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 Shrabani Rout, The Menance of Trademark Trolls, Mondaq (Jun. 18, 2018), https://www.mondaq.com/india/trademark/711132/the-menace-of-trademark-trolls.
 A Brief History of Trademarks, Sherinian Law, https://sherinianlaw.net/intellectual-property-law/trademarks/a-brief-history-of-trademarks/ (last visited Apr. 6, 2022).
 Vikrant Rana & Akriti Thakur, Trademark Rights and Protection in India, Lexology (Mar. 1, 2018), https://www.lexology.com/library/detail.aspx?g=51704e3b-5ebb-4dad-852f-991d02a0c1a7#:~:text=Is%20ownership%20of%20a%20trademark,first%2Dto%2Dfile%20rule.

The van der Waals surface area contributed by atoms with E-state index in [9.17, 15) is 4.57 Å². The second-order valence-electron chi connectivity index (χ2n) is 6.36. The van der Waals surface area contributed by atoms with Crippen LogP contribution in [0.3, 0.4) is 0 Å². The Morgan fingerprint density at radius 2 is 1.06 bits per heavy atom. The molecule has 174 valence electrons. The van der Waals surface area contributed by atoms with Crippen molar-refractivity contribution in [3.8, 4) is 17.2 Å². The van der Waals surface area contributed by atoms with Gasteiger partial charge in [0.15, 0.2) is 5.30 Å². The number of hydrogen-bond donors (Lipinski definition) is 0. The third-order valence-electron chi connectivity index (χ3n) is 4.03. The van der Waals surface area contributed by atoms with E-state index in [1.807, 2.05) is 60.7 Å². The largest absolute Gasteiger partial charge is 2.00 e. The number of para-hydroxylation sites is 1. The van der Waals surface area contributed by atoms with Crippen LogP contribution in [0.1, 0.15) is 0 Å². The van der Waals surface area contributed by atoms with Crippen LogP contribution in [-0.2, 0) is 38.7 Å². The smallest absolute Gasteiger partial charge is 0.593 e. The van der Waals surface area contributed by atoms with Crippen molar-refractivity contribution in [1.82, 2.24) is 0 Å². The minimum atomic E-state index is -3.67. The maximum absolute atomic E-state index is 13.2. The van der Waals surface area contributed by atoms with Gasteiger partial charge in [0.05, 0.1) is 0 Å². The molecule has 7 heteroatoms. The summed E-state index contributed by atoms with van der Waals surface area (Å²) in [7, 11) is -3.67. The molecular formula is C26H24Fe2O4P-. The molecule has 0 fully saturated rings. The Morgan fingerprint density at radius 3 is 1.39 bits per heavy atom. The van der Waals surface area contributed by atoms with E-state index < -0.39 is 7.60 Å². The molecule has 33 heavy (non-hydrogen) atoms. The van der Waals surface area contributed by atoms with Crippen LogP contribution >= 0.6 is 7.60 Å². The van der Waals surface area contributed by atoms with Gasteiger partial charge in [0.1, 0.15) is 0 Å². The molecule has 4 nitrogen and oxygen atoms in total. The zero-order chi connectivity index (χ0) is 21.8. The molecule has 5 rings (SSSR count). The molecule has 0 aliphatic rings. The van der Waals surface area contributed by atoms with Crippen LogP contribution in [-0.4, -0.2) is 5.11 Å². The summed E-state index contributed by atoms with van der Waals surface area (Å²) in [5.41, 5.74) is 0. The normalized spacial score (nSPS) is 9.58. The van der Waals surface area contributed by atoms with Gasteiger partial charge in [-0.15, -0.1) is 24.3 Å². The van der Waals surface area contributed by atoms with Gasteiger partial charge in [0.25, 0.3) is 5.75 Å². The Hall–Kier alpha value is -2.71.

Hemani Seth, Sony’s PS5 trademark dispute in India resolved, The Hindu Business Online (Oct. 28, 2020), https://www.thehindubusinessline.com/info-tech/sonys-ps5-trademark-dispute-in-india-resolved/article32963847.ece.
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 M/S Superflo Pvt. Ltd. v. M/S Sandhyamani Associates, (2015) SCC OnLine Del 14403.
 Milmet Oftho Industries v. Allergan Inc., (2004) 12 SCC 624.
 Century Traders v. Rohan Lal Duggar Co., AIR 1978 Delhi 250.
 N.R. Dongre v. Whirlpool Corporation, (1996) 5 SCC 714.
 Marks and Spencer v. One in a Million, (1998) FSR 265.
 Acqua Minerals Ltd. v. Pramod Borse and Anr, (2001) 21 PTC 619 (Del).
 Trade Marks Act, 1999, § 34, No. 47 of 1999, India Code
 M/s R.J. Components and Shafts v. M/s Deepak Industries Limited, (2017) 244 DLT 502.
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Guided by :
Jnana Teja Bandi.